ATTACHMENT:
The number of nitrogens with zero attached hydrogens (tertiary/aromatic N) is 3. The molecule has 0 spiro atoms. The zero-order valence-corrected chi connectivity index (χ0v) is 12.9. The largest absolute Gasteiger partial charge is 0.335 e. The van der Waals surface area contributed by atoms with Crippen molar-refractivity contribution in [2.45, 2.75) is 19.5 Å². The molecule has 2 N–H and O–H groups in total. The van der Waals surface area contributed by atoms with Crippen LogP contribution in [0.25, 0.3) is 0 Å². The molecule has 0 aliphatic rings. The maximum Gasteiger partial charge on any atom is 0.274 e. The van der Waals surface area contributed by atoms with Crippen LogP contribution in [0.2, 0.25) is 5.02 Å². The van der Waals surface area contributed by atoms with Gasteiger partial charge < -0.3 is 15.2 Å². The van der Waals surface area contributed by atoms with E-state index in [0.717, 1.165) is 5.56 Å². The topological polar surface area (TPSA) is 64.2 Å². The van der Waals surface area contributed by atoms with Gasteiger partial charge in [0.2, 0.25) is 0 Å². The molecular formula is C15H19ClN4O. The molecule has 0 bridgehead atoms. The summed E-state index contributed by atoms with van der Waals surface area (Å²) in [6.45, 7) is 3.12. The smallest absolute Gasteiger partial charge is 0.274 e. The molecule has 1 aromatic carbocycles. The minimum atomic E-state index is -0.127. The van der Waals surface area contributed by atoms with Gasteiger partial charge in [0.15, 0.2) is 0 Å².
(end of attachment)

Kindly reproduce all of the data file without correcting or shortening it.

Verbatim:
The number of nitrogens with zero attached hydrogens (tertiary/aromatic N) is 3. The molecule has 0 spiro atoms. The zero-order valence-corrected chi connectivity index (χ0v) is 12.9. The largest absolute Gasteiger partial charge is 0.335 e. The van der Waals surface area contributed by atoms with Crippen molar-refractivity contribution in [2.45, 2.75) is 19.5 Å². The molecule has 2 N–H and O–H groups in total. The van der Waals surface area contributed by atoms with Crippen LogP contribution in [0.25, 0.3) is 0 Å². The molecule has 0 aliphatic rings. The maximum Gasteiger partial charge on any atom is 0.274 e. The van der Waals surface area contributed by atoms with Crippen LogP contribution in [0.2, 0.25) is 5.02 Å². The van der Waals surface area contributed by atoms with Gasteiger partial charge < -0.3 is 15.2 Å². The van der Waals surface area contributed by atoms with E-state index in [0.717, 1.165) is 5.56 Å². The topological polar surface area (TPSA) is 64.2 Å². The van der Waals surface area contributed by atoms with Gasteiger partial charge in [0.2, 0.25) is 0 Å². The molecular formula is C15H19ClN4O. The molecule has 0 bridgehead atoms. The summed E-state index contributed by atoms with van der Waals surface area (Å²) in [6.45, 7) is 3.12. The smallest absolute Gasteiger partial charge is 0.274 e. The molecule has 1 aromatic carbocycles. The minimum atomic E-state index is -0.127. The van der Waals surface area contributed by atoms with Gasteiger partial charge in [0.15, 0.2) is 0 Å².